Is It Time To Have The Talk?
Experts at Buena Vida Estates offer advice for adult children on easing their parents’ transition to retirement community living
Discussing the retirement community option with parents is an agonizing task for many people. According to a recent Wall Street Journal article, some 42 percent of adults between the ages of 45 to 65 cite the topic as the most difficult one to discuss with their parents. And 31 percent said the biggest communication obstacle is getting stuck in the parent-child roles of the past.
“As adult children, we are not only dealing with our parents’ aging issues, but those of ourselves as well. As we see our parents’ age, we automatically start seeing our own mortality. Decision making becomes increasingly more difficult since as adult children we don’t want to deal with the guilt of forcing Mom and Dad into something that they don’t want to do,” explains Don Spalding, a licensed gerontologist and executive director of Buena Vida Estates, a not-for-profit Continuing Care Retirement Community (CCRC) in West Melbourne.
Spalding suggests developing a partnership approach through honest and direct conversations. “From my personal experience, visiting various housing options and openly discussing the pros and cons of each is the best tactic to take,” he says. “Educate with your mind and speak from your heart.”
Bruce Rosenblatt, a senior housing expert and vice president at Buena Vida Estates, explains that adult children need to understand that there could be other dynamics causing resistance.
“Dealing with the memories of the house is another issue,” he says. “For some, this is a daunting task and something that becomes harder in time. Unfortunately, it never gets easier. It is much better to work together with your parents and help them select cherished items for their new home.”
Planning ahead before something catastrophic occurs is another critical element. “Noah didn’t wait until the flood to build the ark, and people shouldn’t wait for a medical emergency before they move,” says Rosenblatt.
Research has shown that people who feel rushed in the decision-making process typically end up making a decision based on price versus one that satisfies both short and long-term goals. Statistically, 70 percent of people over the age of 65 are expected to need to some long-term care services at some point in their lives, and 20 percent are expected to need long-term care services for more than five years. Financially, this could be catastrophic, especially if there not a solid plan in place.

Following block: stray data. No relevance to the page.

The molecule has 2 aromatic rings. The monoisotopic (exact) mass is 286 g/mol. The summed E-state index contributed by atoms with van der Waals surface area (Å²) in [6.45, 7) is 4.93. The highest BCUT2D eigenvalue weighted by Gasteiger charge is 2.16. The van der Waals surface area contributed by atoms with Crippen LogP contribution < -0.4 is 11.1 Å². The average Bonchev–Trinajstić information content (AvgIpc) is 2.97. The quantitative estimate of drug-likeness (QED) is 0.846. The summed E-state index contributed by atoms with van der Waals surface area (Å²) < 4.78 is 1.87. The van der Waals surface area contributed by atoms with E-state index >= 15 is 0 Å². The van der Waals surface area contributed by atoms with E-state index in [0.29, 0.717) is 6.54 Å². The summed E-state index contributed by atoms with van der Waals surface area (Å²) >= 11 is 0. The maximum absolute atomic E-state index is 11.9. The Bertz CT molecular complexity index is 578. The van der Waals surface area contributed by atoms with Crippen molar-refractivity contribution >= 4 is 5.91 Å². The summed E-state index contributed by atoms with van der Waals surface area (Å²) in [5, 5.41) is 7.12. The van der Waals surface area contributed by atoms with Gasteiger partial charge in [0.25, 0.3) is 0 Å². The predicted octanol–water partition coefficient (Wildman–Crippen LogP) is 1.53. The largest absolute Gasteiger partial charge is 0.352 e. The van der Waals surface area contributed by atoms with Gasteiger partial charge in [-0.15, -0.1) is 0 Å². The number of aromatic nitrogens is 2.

Breaking the misconception that a retirement community is a nursing home is a big step. Some 20 to 30 years ago, when someone could no longer live at their home, the only option was a nursing home. Today, however, retirement communities like Buena Vida Estates offer a viable option, and in many cases, avoid the need to prematurely move to a nursing home. Retirement communities actually allow people to live more independently due to on-site services and amenities. “Many people compare Buena Vida Estates to being on a luxury cruise ship that offers first-class service, delectable dining options and endless social programs,” says Rosenblatt.
There are vast differences between retirement communities, and choosing the appropriate one requires careful and thorough research. Explore differences between an assisted-living facility (ALF) and an independent-living community, as well as differences between a rental community and a Continuing Care Retirement Community (CCRC).
“Take the time to visit and explore what is covered and not covered. Make sure you review contractual obligations since the last thing you want to do is think a community provides one thing and find out later that it doesn’t,” advises Rosenblatt.
It is also important to spend time visiting different communities and getting a feel of the lifestyle and the services offered. Some communities will even allow someone to spend a few nights to get a true feel. At a minimum, enjoy a meal or two, preferably with residents living at the community.